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June 26, 2020
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Canker sores (also called apthous ulcers) usually occur inside your mouth  and make eating and talking uncomfortable. Their root cause is unknown, but we do know several factors that can contribute to their formation.

  • Stress or injury to the mouth tissue:  Injury can be caused by something sharp cutting or abrading the gums, braces, or ill fitting appliances like dentures.
  • Acidic foods (citrus, tomatoes etc.)
  • A toothpaste or mouthwash ingredient, especially Sodium Lauryl Sulfate (SLS) which is a foaming agent.
  • Hormonal changes
  • A diet that does not have enough Vitamin B12

Most canker sores will heal on their own within two weeks even if you don’t do anything. Some people will use pain-relieving products like Ora-Gel to reduce the discomfort. Large or persistent canker sores might require a prescription from your dentist or doctor.

If you are prone to canker sores, here are some things you can do to try to prevent outbreaks:

  • Get more sleep! Stress weakens the immune system so it can’t fight off problems in your body, including your mouth.
  • Avoid foods that trigger them . If you can’t avoid them, brush with a soft bristle tooth brush after having them to minimize their effect.
  • Switch to oral care products that don’t contain SLS.

Other ways to reduce the pain of canker sores while you have them are:

  • Some people have reported relief from alum powder purchased from drug store or styptic pencils (also used to stop bleeding from shaving cuts).  A note of trivia: alum is also the compound added to mouth puckering gum found at joke shops.
  • Others recommend Propolis extract—place a drop directly on the canker sore and allow to dry. It’s very sticky and messy; tar-like and unsightly; and hard to remove. It seems to work best if placed when the canker sore is first forming.
  • Others recommend a mouthwash made from deglycyrrhinzinated licorice (DGL). Find the DGL and mix 200mg DGL with 200 ml water. Rinse 4x/day and don’t drink after rinsing for several minutes.
  • Still others recommend CankerMelts—an oral patch that you place over the sore that stops pain without numbing the area. It takes about 10 minutes to start working once placed. The disk you place dissolves. Relief lasts 2-6 hours. One study showed that this patch also stopped the sore from growing larger. Another study showed that the sore healed in 3 days vs. 10-14 for untreated ones. CankerMelts are made by Orahealth Corp.
  • There is some evidence that treatment with the Waterlase MD laser (and perhaps other lasers) forms a "bandage" area over the canker sore site and that sites treated with the laser do not have canker sores recur in that same area.

We hope you never get canker sores, but if you do, hopefully these tips will help you! Find out more in the patient education section at 


*This advice is not intended to replace the clinical judgement of your healthcare providers.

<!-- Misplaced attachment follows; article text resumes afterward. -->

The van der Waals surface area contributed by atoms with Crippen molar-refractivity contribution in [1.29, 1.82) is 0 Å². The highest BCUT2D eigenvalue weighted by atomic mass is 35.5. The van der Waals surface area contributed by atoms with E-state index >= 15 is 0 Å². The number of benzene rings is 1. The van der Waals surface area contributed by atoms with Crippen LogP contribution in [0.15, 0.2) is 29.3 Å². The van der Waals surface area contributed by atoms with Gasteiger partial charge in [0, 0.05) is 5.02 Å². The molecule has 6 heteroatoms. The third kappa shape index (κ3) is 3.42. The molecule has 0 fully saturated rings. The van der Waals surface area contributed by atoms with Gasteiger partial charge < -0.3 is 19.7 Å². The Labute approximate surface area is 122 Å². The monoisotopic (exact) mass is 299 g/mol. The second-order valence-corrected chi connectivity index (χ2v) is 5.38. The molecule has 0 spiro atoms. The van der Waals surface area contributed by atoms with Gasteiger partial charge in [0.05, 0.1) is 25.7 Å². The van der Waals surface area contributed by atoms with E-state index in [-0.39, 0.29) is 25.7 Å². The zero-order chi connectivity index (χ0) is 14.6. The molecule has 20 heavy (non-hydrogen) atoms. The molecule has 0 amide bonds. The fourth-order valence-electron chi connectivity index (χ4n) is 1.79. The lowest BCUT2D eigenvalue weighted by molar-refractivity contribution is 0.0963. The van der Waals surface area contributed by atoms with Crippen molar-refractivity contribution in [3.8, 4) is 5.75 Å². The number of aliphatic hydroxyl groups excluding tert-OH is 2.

Dr. Jennifer Robb is a general dentist who sees both adults and children at her office located at 1320 Cooper Foster Park Rd. Lorain, OH 44053. Call 440-960-1940.

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June 21, 2020
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Autism Spectrum Disorder covers a wide range of disorders, but the people who have them still need dental care. Various tendencies associated with autism spectrum disorder may complicate dental visits. Ideally, we would like to individualize each person’s visits with input from the patient and caregiver so that the dental visit can go as smoothly as possible.


If you have or you are a caregiver for someone with autism spectrum disorder, here are a few discussion points you may be asked or may want to ask.


1.What is the developmental status of the patient?

2.What behavioral issues and other diagnoses does this patient have that may affect a dental visit?

3.What methods have proven effective in the past for making similar experiences easier?

4.What previous experiences have occurred in a dental office or at home during oral care? Are there any barriers to the current oral care regimen? What helps or facilitates the oral care regimen?

5.What are your concerns and goals for the dental visit?

6.Will preparation with picture social stories or other strategies, done at home before the appointment, be helpful?

7.What is the best time for an appointment? (What time of day are the behavioral issues least problematic? Etc. Realize that what is best for you might not be the best time for the patient.)

8.How does the patient deal with waiting? How will the patient deal with the waiting room? Are there alternatives, such as waiting in the car until the office is ready to seat the patient in a treatment room?

9.What factors could worsen or help behavioral problems in the dental office? For example, would explaining each step of the process in advance be helpful?

10.Specific preferences of the patient and/or caregiver. For example, how much involvement the caregiver should have during the appointment..